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Cptn Corizon

Gazing into Oneself

He who fights with monsters should look to it that he himself doesnot become a monster. And when you gaze long into an abyss the abyss also gazesinto you. - "Beyond Good and Evil", Aphorism 146 (1886)


He wasn't entirely sure how long he'd been in the Republic's brig. He'd been sitting in the same cell, largely undisturbed for several hours, at least, in a quasi-lotus position meditating. Though he'd never admit it, even perhaps on some level to himself, there was an indignity about the entire situation. He had, after all, dedicated his entire life to theservice of the Federation, given his blood for them even. And here he was, sitting in the brig like little more than a common criminal.


Of course, he wasn't a common criminal. He was, after all, a renegade Captain who'd taken matters into his own hands when he felt the regular chain of command no longer sufficient and in doing so he'd not only endangered the lives of his entire crew, but also put the Federation in an intensely delicateposition by breaking long established treaties with an often pricklyneighbor. In one defiant act, he'd likely thrown his entire career away; and for what? A few conspirators, a case of Romulan weapons, some data that Starfleet would have obtained anyway, and a half-decrypted computer core that might or might not contain the information needed to end the smuggling.


Perhaps it was failure, not pride that gnawed at him the most. He had done far more questionable acts in the past, and this wasn't the first time he'd played cowboy either – but he'd never, in his recollection, managed to fail in his gambits. They'd always worked out somehow, yet this time it just never fell into place and for that, he would now have to pay up.


What would the cost be, he wondered? He sighed considering his series of conversations with Rear Admiral Blurox. She'd chastised him for not trusting her enough to bring her in on his scheme.That particular line had struck him as rather odd. She'd lectured him at length about the merit of following the chain of command; but what she never seemed to grasp was that he was faced with a situation where the chain of command was broken. He'd filed report after report recommending action on the weapons smuggling, yet nothing had ever came of it. He'd learned from his actual superiors, both in ATAG and at Camelot, that they too werebeing stonewalled. So how else was this going to play out?


What was he supposed to do? Why hello there Admiral I've Never Met, did you know that there's a weapon smuggling ring bringing weapons into the Gamma Quadrant to further rebellions against the Dominion and not only are they likely operating with the approval or at least within the knowledge of our government, and likely the Romulans, but that our own people are helping it along and keeping a full investigation from being launched? And he couldonly imagine what the response would be to that, let alone when added Oh, and by the way, I have a cloaking device Semil gave me and I am planning on making a little stopover in the Neutral Zone to meet a Romulan Ambassador who has some information on the smuggling, want to come with?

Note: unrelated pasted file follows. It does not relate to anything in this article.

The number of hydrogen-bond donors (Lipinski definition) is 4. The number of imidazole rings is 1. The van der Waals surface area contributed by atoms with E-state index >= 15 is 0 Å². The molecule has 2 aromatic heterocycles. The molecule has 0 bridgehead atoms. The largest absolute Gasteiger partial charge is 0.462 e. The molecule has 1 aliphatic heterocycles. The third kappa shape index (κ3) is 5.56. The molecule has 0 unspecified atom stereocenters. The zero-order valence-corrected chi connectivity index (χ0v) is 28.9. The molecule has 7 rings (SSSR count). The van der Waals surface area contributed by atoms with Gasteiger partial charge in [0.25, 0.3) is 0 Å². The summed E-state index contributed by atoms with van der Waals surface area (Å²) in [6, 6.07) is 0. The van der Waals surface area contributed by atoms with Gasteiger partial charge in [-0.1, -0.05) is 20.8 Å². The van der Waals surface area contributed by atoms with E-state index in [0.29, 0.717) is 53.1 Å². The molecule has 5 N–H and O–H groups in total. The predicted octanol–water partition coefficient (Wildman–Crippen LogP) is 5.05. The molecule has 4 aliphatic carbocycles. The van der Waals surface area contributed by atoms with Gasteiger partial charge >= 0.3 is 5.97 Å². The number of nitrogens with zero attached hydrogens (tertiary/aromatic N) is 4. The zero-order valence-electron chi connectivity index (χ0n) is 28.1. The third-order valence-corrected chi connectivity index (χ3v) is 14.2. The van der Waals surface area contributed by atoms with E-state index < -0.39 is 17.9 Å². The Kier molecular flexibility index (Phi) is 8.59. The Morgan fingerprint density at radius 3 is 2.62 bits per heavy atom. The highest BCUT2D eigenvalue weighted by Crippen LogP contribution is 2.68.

Truthfully he couldn't blame her for lecturing him. Her opinion was going to be pretty much what everyone who questioned him was going to ask and say. Why didn't he try harder to find a solution that didn't violate treaties or cause him to go AWOL? They wanted to sit and act like that everything could be fixed by following the chain of command, because to do otherwise would open the conversation to the notion that the chain of command itself was broken.That would require recrimination on the parts of people who were either part of this whole mess willingly, or who know about it and refused to do anything about it because they were either too afraid, or were powerless to take action and he wasn't naïve enough to believe that would ever happen.


He frowned deeply. Perhaps they were right. Perhaps he should have tried harder to do everything by the book first, before he went off on a clandestine mission. He was certainly sure that his prosecutors would do everything in their power to prove he had other options. His thoughts lingered to a conversation he'd once had with a certain captain some years before, when he was then faced witha decision to break law in the name of protecting the Federation or to find analternate solution that would be perhaps less expedient.


Sorehl had told him he needed to learn to be less secretive and more trusting; he was right then, and in all probability he was right now too. As the memories of the conversation bounced about in his head, he considered his own conclusion at the end of thatparticular debate.


"What good is it to protect the Federation, if we destroy the values it stands for in the process?"


The thought lingered in his head longer than he would have liked, and when it finally did leave, he was left feeling much less comfortable with his own actions.

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